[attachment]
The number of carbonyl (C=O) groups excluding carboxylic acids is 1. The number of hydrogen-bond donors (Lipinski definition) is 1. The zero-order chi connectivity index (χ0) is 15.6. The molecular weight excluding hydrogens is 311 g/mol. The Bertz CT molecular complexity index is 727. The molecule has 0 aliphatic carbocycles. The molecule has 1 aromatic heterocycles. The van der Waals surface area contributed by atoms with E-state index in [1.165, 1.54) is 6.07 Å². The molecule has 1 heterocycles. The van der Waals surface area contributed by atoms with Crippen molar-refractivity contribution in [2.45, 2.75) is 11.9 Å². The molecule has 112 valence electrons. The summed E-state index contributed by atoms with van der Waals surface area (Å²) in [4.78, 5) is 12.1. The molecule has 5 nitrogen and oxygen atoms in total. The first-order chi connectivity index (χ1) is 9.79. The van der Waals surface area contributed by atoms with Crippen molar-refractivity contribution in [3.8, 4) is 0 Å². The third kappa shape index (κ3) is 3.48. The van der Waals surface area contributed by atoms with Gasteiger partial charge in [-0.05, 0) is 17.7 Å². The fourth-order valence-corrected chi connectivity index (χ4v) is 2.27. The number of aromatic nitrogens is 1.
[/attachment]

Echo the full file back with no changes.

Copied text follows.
The number of carbonyl (C=O) groups excluding carboxylic acids is 1. The number of hydrogen-bond donors (Lipinski definition) is 1. The zero-order chi connectivity index (χ0) is 15.6. The molecular weight excluding hydrogens is 311 g/mol. The Bertz CT molecular complexity index is 727. The molecule has 0 aliphatic carbocycles. The molecule has 1 aromatic heterocycles. The van der Waals surface area contributed by atoms with E-state index in [1.165, 1.54) is 6.07 Å². The molecule has 1 heterocycles. The van der Waals surface area contributed by atoms with Crippen molar-refractivity contribution in [2.45, 2.75) is 11.9 Å². The molecule has 112 valence electrons. The summed E-state index contributed by atoms with van der Waals surface area (Å²) in [4.78, 5) is 12.1. The molecule has 5 nitrogen and oxygen atoms in total. The first-order chi connectivity index (χ1) is 9.79. The van der Waals surface area contributed by atoms with Crippen molar-refractivity contribution in [3.8, 4) is 0 Å². The third kappa shape index (κ3) is 3.48. The van der Waals surface area contributed by atoms with Gasteiger partial charge in [-0.05, 0) is 17.7 Å². The fourth-order valence-corrected chi connectivity index (χ4v) is 2.27. The number of aromatic nitrogens is 1.